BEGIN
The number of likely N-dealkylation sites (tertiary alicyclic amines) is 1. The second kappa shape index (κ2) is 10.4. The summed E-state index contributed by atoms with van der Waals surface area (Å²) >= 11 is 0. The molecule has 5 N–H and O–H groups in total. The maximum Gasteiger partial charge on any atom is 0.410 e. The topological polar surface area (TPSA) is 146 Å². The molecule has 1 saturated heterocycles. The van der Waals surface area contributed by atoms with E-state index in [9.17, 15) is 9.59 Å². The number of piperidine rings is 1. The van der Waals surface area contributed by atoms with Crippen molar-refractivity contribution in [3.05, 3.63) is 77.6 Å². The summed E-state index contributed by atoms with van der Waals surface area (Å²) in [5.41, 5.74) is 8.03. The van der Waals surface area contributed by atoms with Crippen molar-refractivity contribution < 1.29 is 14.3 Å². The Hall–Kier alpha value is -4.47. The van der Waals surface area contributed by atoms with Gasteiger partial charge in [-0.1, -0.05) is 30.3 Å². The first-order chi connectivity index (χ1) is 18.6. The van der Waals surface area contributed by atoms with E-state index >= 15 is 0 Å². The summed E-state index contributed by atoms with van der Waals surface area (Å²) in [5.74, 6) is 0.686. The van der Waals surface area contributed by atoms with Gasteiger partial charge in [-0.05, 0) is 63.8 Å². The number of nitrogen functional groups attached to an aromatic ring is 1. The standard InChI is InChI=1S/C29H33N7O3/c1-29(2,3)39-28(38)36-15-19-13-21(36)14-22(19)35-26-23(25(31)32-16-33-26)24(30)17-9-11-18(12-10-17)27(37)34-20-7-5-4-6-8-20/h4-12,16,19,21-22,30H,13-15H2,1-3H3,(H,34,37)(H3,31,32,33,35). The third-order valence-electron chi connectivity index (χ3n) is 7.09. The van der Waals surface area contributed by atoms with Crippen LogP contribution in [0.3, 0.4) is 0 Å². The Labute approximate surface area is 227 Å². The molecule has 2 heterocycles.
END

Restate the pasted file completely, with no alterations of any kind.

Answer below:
The number of likely N-dealkylation sites (tertiary alicyclic amines) is 1. The second kappa shape index (κ2) is 10.4. The summed E-state index contributed by atoms with van der Waals surface area (Å²) >= 11 is 0. The molecule has 5 N–H and O–H groups in total. The maximum Gasteiger partial charge on any atom is 0.410 e. The topological polar surface area (TPSA) is 146 Å². The molecule has 1 saturated heterocycles. The van der Waals surface area contributed by atoms with E-state index in [9.17, 15) is 9.59 Å². The number of piperidine rings is 1. The van der Waals surface area contributed by atoms with Crippen molar-refractivity contribution in [3.05, 3.63) is 77.6 Å². The summed E-state index contributed by atoms with van der Waals surface area (Å²) in [5.41, 5.74) is 8.03. The van der Waals surface area contributed by atoms with Crippen molar-refractivity contribution < 1.29 is 14.3 Å². The Hall–Kier alpha value is -4.47. The van der Waals surface area contributed by atoms with Gasteiger partial charge in [-0.1, -0.05) is 30.3 Å². The first-order chi connectivity index (χ1) is 18.6. The van der Waals surface area contributed by atoms with E-state index >= 15 is 0 Å². The summed E-state index contributed by atoms with van der Waals surface area (Å²) in [5.74, 6) is 0.686. The van der Waals surface area contributed by atoms with Gasteiger partial charge in [-0.05, 0) is 63.8 Å². The number of nitrogen functional groups attached to an aromatic ring is 1. The standard InChI is InChI=1S/C29H33N7O3/c1-29(2,3)39-28(38)36-15-19-13-21(36)14-22(19)35-26-23(25(31)32-16-33-26)24(30)17-9-11-18(12-10-17)27(37)34-20-7-5-4-6-8-20/h4-12,16,19,21-22,30H,13-15H2,1-3H3,(H,34,37)(H3,31,32,33,35). The third-order valence-electron chi connectivity index (χ3n) is 7.09. The van der Waals surface area contributed by atoms with Crippen LogP contribution in [0.3, 0.4) is 0 Å². The Labute approximate surface area is 227 Å². The molecule has 2 heterocycles.